We highlight some of the main differences for financial settlements arising on dissolution.

  • England and Wales
  • Scotland
  • Entitlement to a fair share
  • Maintenance/periodical allowance
  • Duration of payments
  • Procedure in England
  • Procedure in Scotland
  • Contested proceedings
  • Pre-Civil Partnership Agreements

Since the Supreme Court decision of Villiers, considerable attention has been given to the differing legal jurisdictions in England and Wales, and in Scotland.

Different laws and processes apply in each jurisdiction, and below we highlight some of the main differences for financial settlements arising on dissolution.

England and Wales

In England and Wales, all resources held by the parties, whether in their joint or sole names, or whether held with third parties, worldwide, are assessed when ascertaining the terms of a reasonable and fair financial settlement.

The court will consider which assets constitute 'matrimonial property' acquired during the civil partnership, and consider assets acquired both before the relationship and those acquired post-separation.

All are available for consideration when ascertaining the terms of an appropriate financial settlement.


In Scotland, there are key differences.

The matrimonial property available for a fair financial settlement is limited to those resources acquired by the parties during the course of the civil partnership up to the date that they separate. For example, if a party won the lottery or received a significant inheritance the week after separation, the other partner would not have any entitlement to a share of the same on dissolution.

Any gifts or inherited assets are not considered matrimonial property if they remain in the same format as received and have not been sold or converted into new assets during the civil partnership. They would effectively continue to belong to the party that received them.

Any assets acquired before the civil partnership would not be considered matrimonial property and again would continue to belong to the party who acquired them.

There is an exception to this last rule in that any property or its contents acquired before the civil partnership which the parties use as a family home would be deemed to be matrimonial property and liable for division on dissolution.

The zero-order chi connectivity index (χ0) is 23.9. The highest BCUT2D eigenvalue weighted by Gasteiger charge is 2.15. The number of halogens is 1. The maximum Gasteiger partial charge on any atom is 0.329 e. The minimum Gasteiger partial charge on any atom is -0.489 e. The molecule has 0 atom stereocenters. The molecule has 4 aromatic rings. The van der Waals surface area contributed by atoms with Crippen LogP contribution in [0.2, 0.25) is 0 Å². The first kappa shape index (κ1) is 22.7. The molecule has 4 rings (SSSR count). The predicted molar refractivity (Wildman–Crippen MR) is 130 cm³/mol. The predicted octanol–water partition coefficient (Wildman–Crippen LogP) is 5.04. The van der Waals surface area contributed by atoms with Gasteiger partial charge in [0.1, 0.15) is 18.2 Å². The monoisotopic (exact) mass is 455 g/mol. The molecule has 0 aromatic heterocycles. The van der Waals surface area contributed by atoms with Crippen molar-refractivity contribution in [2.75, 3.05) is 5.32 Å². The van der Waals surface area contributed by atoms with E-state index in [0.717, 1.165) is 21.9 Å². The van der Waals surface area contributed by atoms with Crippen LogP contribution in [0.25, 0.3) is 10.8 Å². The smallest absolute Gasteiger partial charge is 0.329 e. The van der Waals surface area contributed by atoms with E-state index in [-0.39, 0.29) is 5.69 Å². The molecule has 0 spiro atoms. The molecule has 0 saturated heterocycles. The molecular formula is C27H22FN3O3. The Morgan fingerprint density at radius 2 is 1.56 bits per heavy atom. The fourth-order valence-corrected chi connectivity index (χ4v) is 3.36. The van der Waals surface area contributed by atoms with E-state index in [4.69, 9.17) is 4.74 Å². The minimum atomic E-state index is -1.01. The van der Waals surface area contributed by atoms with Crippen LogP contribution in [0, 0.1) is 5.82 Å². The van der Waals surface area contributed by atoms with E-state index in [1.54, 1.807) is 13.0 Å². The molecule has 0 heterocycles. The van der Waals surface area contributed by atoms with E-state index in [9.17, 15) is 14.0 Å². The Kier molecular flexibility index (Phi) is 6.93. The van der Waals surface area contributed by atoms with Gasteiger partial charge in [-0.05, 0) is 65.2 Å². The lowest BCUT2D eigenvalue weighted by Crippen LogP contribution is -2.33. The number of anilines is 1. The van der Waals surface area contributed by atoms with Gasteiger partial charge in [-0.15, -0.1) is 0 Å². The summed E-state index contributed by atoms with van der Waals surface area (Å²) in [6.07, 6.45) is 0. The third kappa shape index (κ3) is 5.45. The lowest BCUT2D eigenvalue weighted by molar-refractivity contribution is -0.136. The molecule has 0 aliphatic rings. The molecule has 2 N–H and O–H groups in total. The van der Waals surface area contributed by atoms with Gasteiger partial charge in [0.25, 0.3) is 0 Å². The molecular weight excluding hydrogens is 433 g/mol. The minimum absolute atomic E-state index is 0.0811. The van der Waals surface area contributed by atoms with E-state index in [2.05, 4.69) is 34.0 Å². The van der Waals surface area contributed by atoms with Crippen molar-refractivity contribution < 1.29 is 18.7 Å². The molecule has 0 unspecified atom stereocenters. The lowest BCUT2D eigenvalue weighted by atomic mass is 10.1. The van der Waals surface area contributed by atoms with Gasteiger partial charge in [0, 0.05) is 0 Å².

Entitlement to a fair share

In both jurisdictions, any division must be fair and reasonable having regard to the parties' respective resources.

The court in England/Wales and Scotland will consider whether an equal division is appropriate, or whether it is fair in that case to depart from equality.

Each jurisdiction will apply its own case law and legislation.

Maintenance/periodical allowance

In both jurisdictions, if one party is going to be in a position of financial need they can also apply for maintenance/aliment. Aliment after dissolution in Scotland is called 'periodical allowance'.
This may be assessed as giving financial support to allow one party who may have been financially dependent on the other sufficient time to adjust to the separation. During that time, they might be expected to retrain or try and find employment or it may be they have young children to care for and will need some time to get back properly to employment.

Duration of payments

However, a key difference between England and Wales, and Scotland, is the duration of maintenance payments.

In Scotland, this is normally limited to no more than three years of payments. In rare cases where there is likely to be severe financial hardship, there could be financial payment which is deemed reasonable to relieve hardship over a reasonable period. This can be paid until death or entering into a new civil partnership or marriage. An example of this might be where one party cannot work due to longstanding illness.

In England and Wales, the court has a wider discretion to assess the duration of payments.


In both jurisdictions, most separated couples try to negotiate an amicable separation agreement based on the above principles to deal with their finances rather than going to court.


In England, parties are always advised to seek a court order to record the settlement that has been negotiated.

On civil partnership and dissolution, the law provides both parties with a wide range of obligations and financial responsibilities towards their partner, or former partner. Unless those obligations are formally dismissed and so brought to an end by a court order, they are still potentially available for the other party to make a claim against in the future. If a party inherited a significant sum or won the lottery for example, or if circumstances change such that they or their partner need the support of the other, in England/Wales they could be at risk of a claim, even if a dissolution was finalised several years ago.